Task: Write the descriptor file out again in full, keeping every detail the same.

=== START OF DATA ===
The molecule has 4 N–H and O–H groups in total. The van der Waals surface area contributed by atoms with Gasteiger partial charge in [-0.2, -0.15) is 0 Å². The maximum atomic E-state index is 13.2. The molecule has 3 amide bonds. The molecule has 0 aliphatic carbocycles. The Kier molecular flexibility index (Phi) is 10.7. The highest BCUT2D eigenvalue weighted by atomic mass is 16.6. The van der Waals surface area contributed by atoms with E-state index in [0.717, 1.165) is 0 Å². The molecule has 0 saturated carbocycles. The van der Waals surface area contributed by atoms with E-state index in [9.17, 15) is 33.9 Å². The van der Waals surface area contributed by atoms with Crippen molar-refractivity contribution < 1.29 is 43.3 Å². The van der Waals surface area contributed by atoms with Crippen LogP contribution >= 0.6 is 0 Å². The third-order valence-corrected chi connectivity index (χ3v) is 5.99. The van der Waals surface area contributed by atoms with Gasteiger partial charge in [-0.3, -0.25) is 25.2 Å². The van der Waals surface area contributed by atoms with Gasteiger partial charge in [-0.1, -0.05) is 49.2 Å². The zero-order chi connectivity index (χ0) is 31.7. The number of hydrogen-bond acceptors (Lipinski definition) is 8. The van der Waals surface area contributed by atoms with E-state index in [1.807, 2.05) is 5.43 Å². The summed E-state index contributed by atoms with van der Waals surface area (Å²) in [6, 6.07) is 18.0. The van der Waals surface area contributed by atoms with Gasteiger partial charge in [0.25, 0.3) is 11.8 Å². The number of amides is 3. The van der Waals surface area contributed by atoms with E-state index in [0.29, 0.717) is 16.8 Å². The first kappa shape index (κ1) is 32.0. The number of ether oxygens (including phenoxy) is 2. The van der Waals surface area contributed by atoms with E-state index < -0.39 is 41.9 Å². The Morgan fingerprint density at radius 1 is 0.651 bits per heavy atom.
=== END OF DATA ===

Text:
The molecule has 4 N–H and O–H groups in total. The van der Waals surface area contributed by atoms with Gasteiger partial charge in [-0.2, -0.15) is 0 Å². The maximum atomic E-state index is 13.2. The molecule has 3 amide bonds. The molecule has 0 aliphatic carbocycles. The Kier molecular flexibility index (Phi) is 10.7. The highest BCUT2D eigenvalue weighted by atomic mass is 16.6. The van der Waals surface area contributed by atoms with E-state index in [0.717, 1.165) is 0 Å². The molecule has 0 saturated carbocycles. The van der Waals surface area contributed by atoms with E-state index in [9.17, 15) is 33.9 Å². The van der Waals surface area contributed by atoms with Crippen molar-refractivity contribution < 1.29 is 43.3 Å². The van der Waals surface area contributed by atoms with Crippen LogP contribution >= 0.6 is 0 Å². The third-order valence-corrected chi connectivity index (χ3v) is 5.99. The van der Waals surface area contributed by atoms with Gasteiger partial charge in [-0.3, -0.25) is 25.2 Å². The van der Waals surface area contributed by atoms with Gasteiger partial charge in [-0.1, -0.05) is 49.2 Å². The zero-order chi connectivity index (χ0) is 31.7. The number of hydrogen-bond acceptors (Lipinski definition) is 8. The van der Waals surface area contributed by atoms with E-state index in [1.807, 2.05) is 5.43 Å². The summed E-state index contributed by atoms with van der Waals surface area (Å²) in [6, 6.07) is 18.0. The van der Waals surface area contributed by atoms with Gasteiger partial charge in [0.25, 0.3) is 11.8 Å². The number of amides is 3. The van der Waals surface area contributed by atoms with E-state index in [0.29, 0.717) is 16.8 Å². The first kappa shape index (κ1) is 32.0. The number of ether oxygens (including phenoxy) is 2. The van der Waals surface area contributed by atoms with E-state index < -0.39 is 41.9 Å². The Morgan fingerprint density at radius 1 is 0.651 bits per heavy atom.